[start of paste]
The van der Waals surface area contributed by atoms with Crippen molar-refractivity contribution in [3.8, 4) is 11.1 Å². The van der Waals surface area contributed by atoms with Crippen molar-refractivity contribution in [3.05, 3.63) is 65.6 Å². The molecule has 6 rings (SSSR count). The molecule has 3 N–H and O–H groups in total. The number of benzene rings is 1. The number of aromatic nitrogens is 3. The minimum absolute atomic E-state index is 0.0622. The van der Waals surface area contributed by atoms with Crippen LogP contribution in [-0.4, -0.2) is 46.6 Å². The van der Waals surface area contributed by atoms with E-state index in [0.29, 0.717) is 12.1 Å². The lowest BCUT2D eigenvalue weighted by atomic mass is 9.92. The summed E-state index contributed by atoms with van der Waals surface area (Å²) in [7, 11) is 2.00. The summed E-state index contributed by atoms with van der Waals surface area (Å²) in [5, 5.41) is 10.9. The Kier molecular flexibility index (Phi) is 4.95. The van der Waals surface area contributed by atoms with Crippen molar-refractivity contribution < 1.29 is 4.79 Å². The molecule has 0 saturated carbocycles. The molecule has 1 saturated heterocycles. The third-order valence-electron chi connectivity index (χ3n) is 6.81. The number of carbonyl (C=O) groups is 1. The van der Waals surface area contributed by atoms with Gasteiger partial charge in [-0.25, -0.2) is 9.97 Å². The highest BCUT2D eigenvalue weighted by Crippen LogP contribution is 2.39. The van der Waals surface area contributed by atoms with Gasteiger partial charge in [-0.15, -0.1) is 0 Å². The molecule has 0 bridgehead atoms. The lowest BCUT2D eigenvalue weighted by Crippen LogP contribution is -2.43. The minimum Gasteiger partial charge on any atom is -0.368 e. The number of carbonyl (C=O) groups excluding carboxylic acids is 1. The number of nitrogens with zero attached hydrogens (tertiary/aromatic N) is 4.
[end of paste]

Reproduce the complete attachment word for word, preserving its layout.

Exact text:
The van der Waals surface area contributed by atoms with Crippen molar-refractivity contribution in [3.8, 4) is 11.1 Å². The van der Waals surface area contributed by atoms with Crippen molar-refractivity contribution in [3.05, 3.63) is 65.6 Å². The molecule has 6 rings (SSSR count). The molecule has 3 N–H and O–H groups in total. The number of benzene rings is 1. The number of aromatic nitrogens is 3. The minimum absolute atomic E-state index is 0.0622. The van der Waals surface area contributed by atoms with Crippen LogP contribution in [-0.4, -0.2) is 46.6 Å². The van der Waals surface area contributed by atoms with E-state index in [0.29, 0.717) is 12.1 Å². The lowest BCUT2D eigenvalue weighted by atomic mass is 9.92. The summed E-state index contributed by atoms with van der Waals surface area (Å²) in [7, 11) is 2.00. The summed E-state index contributed by atoms with van der Waals surface area (Å²) in [5, 5.41) is 10.9. The Kier molecular flexibility index (Phi) is 4.95. The van der Waals surface area contributed by atoms with Crippen molar-refractivity contribution < 1.29 is 4.79 Å². The molecule has 0 saturated carbocycles. The molecule has 1 saturated heterocycles. The third-order valence-electron chi connectivity index (χ3n) is 6.81. The number of carbonyl (C=O) groups is 1. The van der Waals surface area contributed by atoms with Gasteiger partial charge in [-0.25, -0.2) is 9.97 Å². The highest BCUT2D eigenvalue weighted by Crippen LogP contribution is 2.39. The van der Waals surface area contributed by atoms with Gasteiger partial charge in [-0.15, -0.1) is 0 Å². The molecule has 0 bridgehead atoms. The lowest BCUT2D eigenvalue weighted by Crippen LogP contribution is -2.43. The minimum Gasteiger partial charge on any atom is -0.368 e. The number of carbonyl (C=O) groups excluding carboxylic acids is 1. The number of nitrogens with zero attached hydrogens (tertiary/aromatic N) is 4.